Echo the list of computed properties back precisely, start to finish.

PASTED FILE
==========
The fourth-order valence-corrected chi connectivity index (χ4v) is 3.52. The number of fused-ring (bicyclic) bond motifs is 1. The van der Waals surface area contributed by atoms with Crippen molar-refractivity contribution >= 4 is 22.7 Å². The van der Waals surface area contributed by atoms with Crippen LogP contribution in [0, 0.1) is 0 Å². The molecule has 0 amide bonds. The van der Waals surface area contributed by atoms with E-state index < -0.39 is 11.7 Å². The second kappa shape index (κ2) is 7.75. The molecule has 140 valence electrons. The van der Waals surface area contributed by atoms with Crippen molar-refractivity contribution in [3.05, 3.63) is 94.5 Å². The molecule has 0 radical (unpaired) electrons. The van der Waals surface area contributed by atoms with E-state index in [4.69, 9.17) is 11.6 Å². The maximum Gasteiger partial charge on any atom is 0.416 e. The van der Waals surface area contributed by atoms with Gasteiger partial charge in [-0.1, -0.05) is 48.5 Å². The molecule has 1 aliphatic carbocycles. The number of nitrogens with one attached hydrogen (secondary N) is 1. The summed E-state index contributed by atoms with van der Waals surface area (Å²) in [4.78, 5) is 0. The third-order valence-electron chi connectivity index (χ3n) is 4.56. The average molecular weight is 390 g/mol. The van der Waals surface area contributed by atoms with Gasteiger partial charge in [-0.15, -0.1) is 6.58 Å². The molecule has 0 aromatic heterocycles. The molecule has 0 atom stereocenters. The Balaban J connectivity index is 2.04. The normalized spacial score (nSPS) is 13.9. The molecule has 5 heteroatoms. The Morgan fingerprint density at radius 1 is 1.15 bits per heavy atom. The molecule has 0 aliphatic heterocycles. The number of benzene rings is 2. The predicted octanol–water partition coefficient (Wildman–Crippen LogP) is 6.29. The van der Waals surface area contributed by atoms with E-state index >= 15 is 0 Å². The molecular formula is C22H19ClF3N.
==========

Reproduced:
The fourth-order valence-corrected chi connectivity index (χ4v) is 3.52. The number of fused-ring (bicyclic) bond motifs is 1. The van der Waals surface area contributed by atoms with Crippen molar-refractivity contribution >= 4 is 22.7 Å². The van der Waals surface area contributed by atoms with Crippen LogP contribution in [0, 0.1) is 0 Å². The molecule has 0 amide bonds. The van der Waals surface area contributed by atoms with E-state index < -0.39 is 11.7 Å². The second kappa shape index (κ2) is 7.75. The molecule has 140 valence electrons. The van der Waals surface area contributed by atoms with Crippen molar-refractivity contribution in [3.05, 3.63) is 94.5 Å². The molecule has 0 radical (unpaired) electrons. The van der Waals surface area contributed by atoms with E-state index in [4.69, 9.17) is 11.6 Å². The maximum Gasteiger partial charge on any atom is 0.416 e. The van der Waals surface area contributed by atoms with Gasteiger partial charge in [-0.1, -0.05) is 48.5 Å². The molecule has 1 aliphatic carbocycles. The number of nitrogens with one attached hydrogen (secondary N) is 1. The summed E-state index contributed by atoms with van der Waals surface area (Å²) in [4.78, 5) is 0. The third-order valence-electron chi connectivity index (χ3n) is 4.56. The average molecular weight is 390 g/mol. The van der Waals surface area contributed by atoms with Gasteiger partial charge in [-0.15, -0.1) is 6.58 Å². The molecule has 0 aromatic heterocycles. The molecule has 0 atom stereocenters. The Balaban J connectivity index is 2.04. The normalized spacial score (nSPS) is 13.9. The molecule has 5 heteroatoms. The Morgan fingerprint density at radius 1 is 1.15 bits per heavy atom. The molecule has 0 aliphatic heterocycles. The number of benzene rings is 2. The predicted octanol–water partition coefficient (Wildman–Crippen LogP) is 6.29. The van der Waals surface area contributed by atoms with E-state index >= 15 is 0 Å². The molecular formula is C22H19ClF3N.